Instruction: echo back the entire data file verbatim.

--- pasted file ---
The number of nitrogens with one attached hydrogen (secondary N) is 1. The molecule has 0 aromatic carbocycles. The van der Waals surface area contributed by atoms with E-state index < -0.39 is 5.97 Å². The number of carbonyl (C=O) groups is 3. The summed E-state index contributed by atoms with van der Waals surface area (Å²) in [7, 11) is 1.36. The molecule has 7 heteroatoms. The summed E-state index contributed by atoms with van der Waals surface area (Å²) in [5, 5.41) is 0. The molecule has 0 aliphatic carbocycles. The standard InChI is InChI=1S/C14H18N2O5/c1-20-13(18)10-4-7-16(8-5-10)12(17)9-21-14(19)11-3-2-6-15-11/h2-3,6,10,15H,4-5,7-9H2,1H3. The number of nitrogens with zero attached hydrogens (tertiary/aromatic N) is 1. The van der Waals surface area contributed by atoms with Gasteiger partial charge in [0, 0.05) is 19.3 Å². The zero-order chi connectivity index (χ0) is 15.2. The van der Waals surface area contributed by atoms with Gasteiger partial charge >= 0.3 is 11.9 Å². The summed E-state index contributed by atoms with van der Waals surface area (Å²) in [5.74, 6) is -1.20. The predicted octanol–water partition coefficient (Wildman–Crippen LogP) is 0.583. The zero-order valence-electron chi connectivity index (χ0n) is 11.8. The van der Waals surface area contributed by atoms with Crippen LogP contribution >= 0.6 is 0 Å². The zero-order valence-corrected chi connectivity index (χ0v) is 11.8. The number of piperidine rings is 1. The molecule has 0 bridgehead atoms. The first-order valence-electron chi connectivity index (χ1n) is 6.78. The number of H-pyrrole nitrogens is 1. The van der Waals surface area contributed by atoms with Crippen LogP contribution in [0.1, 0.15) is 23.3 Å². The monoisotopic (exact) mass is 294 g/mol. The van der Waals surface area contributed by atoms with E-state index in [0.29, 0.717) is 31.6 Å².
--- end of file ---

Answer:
The number of nitrogens with one attached hydrogen (secondary N) is 1. The molecule has 0 aromatic carbocycles. The van der Waals surface area contributed by atoms with E-state index < -0.39 is 5.97 Å². The number of carbonyl (C=O) groups is 3. The summed E-state index contributed by atoms with van der Waals surface area (Å²) in [7, 11) is 1.36. The molecule has 7 heteroatoms. The summed E-state index contributed by atoms with van der Waals surface area (Å²) in [5, 5.41) is 0. The molecule has 0 aliphatic carbocycles. The standard InChI is InChI=1S/C14H18N2O5/c1-20-13(18)10-4-7-16(8-5-10)12(17)9-21-14(19)11-3-2-6-15-11/h2-3,6,10,15H,4-5,7-9H2,1H3. The number of nitrogens with zero attached hydrogens (tertiary/aromatic N) is 1. The van der Waals surface area contributed by atoms with Gasteiger partial charge in [0, 0.05) is 19.3 Å². The zero-order chi connectivity index (χ0) is 15.2. The van der Waals surface area contributed by atoms with Gasteiger partial charge >= 0.3 is 11.9 Å². The summed E-state index contributed by atoms with van der Waals surface area (Å²) in [5.74, 6) is -1.20. The predicted octanol–water partition coefficient (Wildman–Crippen LogP) is 0.583. The zero-order valence-electron chi connectivity index (χ0n) is 11.8. The van der Waals surface area contributed by atoms with Crippen LogP contribution >= 0.6 is 0 Å². The zero-order valence-corrected chi connectivity index (χ0v) is 11.8. The number of piperidine rings is 1. The molecule has 0 bridgehead atoms. The first-order valence-electron chi connectivity index (χ1n) is 6.78. The number of H-pyrrole nitrogens is 1. The van der Waals surface area contributed by atoms with Crippen LogP contribution in [0.1, 0.15) is 23.3 Å². The monoisotopic (exact) mass is 294 g/mol. The van der Waals surface area contributed by atoms with E-state index in [0.29, 0.717) is 31.6 Å².